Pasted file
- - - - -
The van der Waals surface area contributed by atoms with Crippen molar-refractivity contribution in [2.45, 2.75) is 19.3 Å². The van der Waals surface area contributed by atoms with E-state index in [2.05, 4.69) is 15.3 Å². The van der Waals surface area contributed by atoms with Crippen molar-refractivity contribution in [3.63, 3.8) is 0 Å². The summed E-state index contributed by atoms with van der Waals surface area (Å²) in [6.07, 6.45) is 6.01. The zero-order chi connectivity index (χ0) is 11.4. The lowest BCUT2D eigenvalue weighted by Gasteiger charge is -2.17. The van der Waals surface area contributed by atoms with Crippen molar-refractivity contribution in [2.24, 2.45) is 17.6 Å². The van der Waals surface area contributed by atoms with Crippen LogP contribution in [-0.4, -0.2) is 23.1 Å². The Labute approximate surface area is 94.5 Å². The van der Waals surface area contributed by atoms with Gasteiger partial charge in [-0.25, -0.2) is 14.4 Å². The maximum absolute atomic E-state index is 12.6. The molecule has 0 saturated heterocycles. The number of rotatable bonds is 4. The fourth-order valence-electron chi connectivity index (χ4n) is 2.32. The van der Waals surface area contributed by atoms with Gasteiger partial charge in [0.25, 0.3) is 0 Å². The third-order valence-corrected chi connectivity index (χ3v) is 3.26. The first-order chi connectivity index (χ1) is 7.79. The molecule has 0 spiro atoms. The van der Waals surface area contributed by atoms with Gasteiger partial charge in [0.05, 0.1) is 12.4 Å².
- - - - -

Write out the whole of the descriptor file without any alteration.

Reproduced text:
The van der Waals surface area contributed by atoms with Crippen molar-refractivity contribution in [2.45, 2.75) is 19.3 Å². The van der Waals surface area contributed by atoms with E-state index in [2.05, 4.69) is 15.3 Å². The van der Waals surface area contributed by atoms with Crippen molar-refractivity contribution in [3.63, 3.8) is 0 Å². The summed E-state index contributed by atoms with van der Waals surface area (Å²) in [6.07, 6.45) is 6.01. The zero-order chi connectivity index (χ0) is 11.4. The lowest BCUT2D eigenvalue weighted by Gasteiger charge is -2.17. The van der Waals surface area contributed by atoms with Crippen molar-refractivity contribution in [2.24, 2.45) is 17.6 Å². The van der Waals surface area contributed by atoms with Crippen LogP contribution in [-0.4, -0.2) is 23.1 Å². The Labute approximate surface area is 94.5 Å². The van der Waals surface area contributed by atoms with Gasteiger partial charge in [-0.25, -0.2) is 14.4 Å². The maximum absolute atomic E-state index is 12.6. The molecule has 0 saturated heterocycles. The number of rotatable bonds is 4. The fourth-order valence-electron chi connectivity index (χ4n) is 2.32. The van der Waals surface area contributed by atoms with Gasteiger partial charge in [0.25, 0.3) is 0 Å². The third-order valence-corrected chi connectivity index (χ3v) is 3.26. The first-order chi connectivity index (χ1) is 7.79. The molecule has 0 spiro atoms. The van der Waals surface area contributed by atoms with Gasteiger partial charge in [0.05, 0.1) is 12.4 Å².